On Saturday afternoon I went to see the Met’s streaming Simon Boccanegra in a multiplex in Rockaway, NJ. The audience was old — dismayingly old. I know I’ve written quite a bit about the aging audience, but this time I was shocked.
This wasn’t an audience like the one that shows up in the Knight Foundation’s survey of attendance at concerts by an assortment of orchestras — where there’s a mix of ages, even if more than 60% of the people are 55 and over.
No, this audience, to judge from appearances, was almost entirely over 60. The theater the opera showed in held nearly 300 people, according to a fire department sign. It was nearly full. And virtually everyone looked over 60. There was a scattering of people who looked younger, and I really mean a scattering — maybe a dozen younger people. I don’t think I’m exaggerating.
I was dumbstruck. This isn’t sustainable. Some people optimistically believe that the classical audience will renew itself, as people gradually come into it as they age into their 40s and their 50s. I don’t think there’s much evidence for that, especially now that the NEA has (as I’ve discussed here) tracked a long-term decline in attendance among everybody under 65.
But does anyone believe that people over 60 will suddenly start going to the opera, if they hadn’t been before? Well, a few will, but will they suddenly turn up in large numbers? No one can believe that. The audience I saw will be smaller, I’m afraid, in five years, and a lot smaller in ten.
I’m not going to guess how typical this is of opera-in-movie-theater audiences around the country (when I went to one of these movie theater streamings in New York, the audience was younger). Or maybe the matinees draw an older crowd than evening shows. But still I’m troubled.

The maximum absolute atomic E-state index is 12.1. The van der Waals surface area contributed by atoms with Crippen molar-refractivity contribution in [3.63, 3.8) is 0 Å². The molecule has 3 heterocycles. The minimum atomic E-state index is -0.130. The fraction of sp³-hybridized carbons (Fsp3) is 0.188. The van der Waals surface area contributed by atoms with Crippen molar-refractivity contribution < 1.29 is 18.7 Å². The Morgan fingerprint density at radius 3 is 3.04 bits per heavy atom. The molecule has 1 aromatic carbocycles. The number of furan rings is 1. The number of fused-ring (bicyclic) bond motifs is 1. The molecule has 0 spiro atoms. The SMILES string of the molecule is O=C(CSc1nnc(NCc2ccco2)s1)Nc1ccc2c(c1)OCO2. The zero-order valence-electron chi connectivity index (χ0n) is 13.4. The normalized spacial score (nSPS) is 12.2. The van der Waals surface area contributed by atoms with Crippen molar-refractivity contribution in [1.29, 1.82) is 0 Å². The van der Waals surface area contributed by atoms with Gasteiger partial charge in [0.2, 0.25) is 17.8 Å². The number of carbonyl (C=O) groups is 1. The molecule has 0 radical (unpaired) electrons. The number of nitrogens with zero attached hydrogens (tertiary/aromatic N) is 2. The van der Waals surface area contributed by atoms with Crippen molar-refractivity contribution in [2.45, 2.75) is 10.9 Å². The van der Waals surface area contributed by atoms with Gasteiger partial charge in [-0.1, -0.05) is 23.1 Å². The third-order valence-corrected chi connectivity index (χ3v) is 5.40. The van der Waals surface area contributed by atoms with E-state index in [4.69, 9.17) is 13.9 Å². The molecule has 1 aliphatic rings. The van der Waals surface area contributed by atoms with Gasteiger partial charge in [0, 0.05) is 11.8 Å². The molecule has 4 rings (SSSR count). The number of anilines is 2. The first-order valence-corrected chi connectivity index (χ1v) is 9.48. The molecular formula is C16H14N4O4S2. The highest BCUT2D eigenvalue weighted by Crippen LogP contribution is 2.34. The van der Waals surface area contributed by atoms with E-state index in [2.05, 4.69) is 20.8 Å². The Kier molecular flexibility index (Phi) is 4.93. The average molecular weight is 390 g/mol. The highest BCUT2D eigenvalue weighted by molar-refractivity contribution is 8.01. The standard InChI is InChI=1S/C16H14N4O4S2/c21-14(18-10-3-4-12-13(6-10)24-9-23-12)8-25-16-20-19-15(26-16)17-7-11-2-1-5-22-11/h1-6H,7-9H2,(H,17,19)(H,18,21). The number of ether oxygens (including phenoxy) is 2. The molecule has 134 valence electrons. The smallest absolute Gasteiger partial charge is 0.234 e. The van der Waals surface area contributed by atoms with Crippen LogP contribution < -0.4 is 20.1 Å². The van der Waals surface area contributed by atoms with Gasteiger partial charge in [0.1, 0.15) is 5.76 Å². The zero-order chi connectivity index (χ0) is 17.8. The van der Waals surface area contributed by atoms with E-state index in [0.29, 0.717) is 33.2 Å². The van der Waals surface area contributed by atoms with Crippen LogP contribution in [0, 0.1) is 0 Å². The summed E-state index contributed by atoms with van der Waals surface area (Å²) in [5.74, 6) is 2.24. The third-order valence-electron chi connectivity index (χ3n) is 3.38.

Especially since the telecast quite wonderfully showed a backstage view of scene changes, when they happened without an intermission. The number of stagehands involved, and the sheer size of the sets, along with the vast machinery involved in moving them in and out — all of that testified to how expensive opera on this scale is. (As one remark in an intermission feature, soliciting money from the crowd, in fact
pointed out.) All that money, for — at least on this occasion — a vanishing audience! That doesn’t seem sustainable, either.
To get really personal about this: I was heartbroken. The performance was terrific, and the opera itself of course is deeply, powerfully compelling. Will this die? I was stricken at the thought. I can imagine an alternative universe in which people in their 30s go to an old Italian opera the way they now go to old movies, understanding and accepting the cultural gap between Grand Hotel or Gone With the Wind and them, smiling at what seems antique now, but enjoying the antique parts precisely because they are antique, and being swept away by what still is powerful.
But that’s an alternate universe. It doesn’t happen now with opera. Education, as so many people hopefully propose, isn’t the answer. Nor is mere exposure, because the cultural gap will still remain. Opera will still seem alien, with an affectionate appreciation of Italian operatic style simply absent from the cultural makeup of the audience I’m looking for. Unlike an affectionate appreciation for Joan Crawford-style overacting, or Garbo-level personal style, which most of us, of all ages, still have in quite a bit of depth.
I don’t know how to bring the taste for opera back. Maybe, as Peter Gelb hopes, up to date stagings are the answer. I’m on the fence about that — the opera essence still remains, however contextualized, or ironicized — but we’ll see. We so badly need the solutions I’m welcoming here! (And here, and here. With more to come.)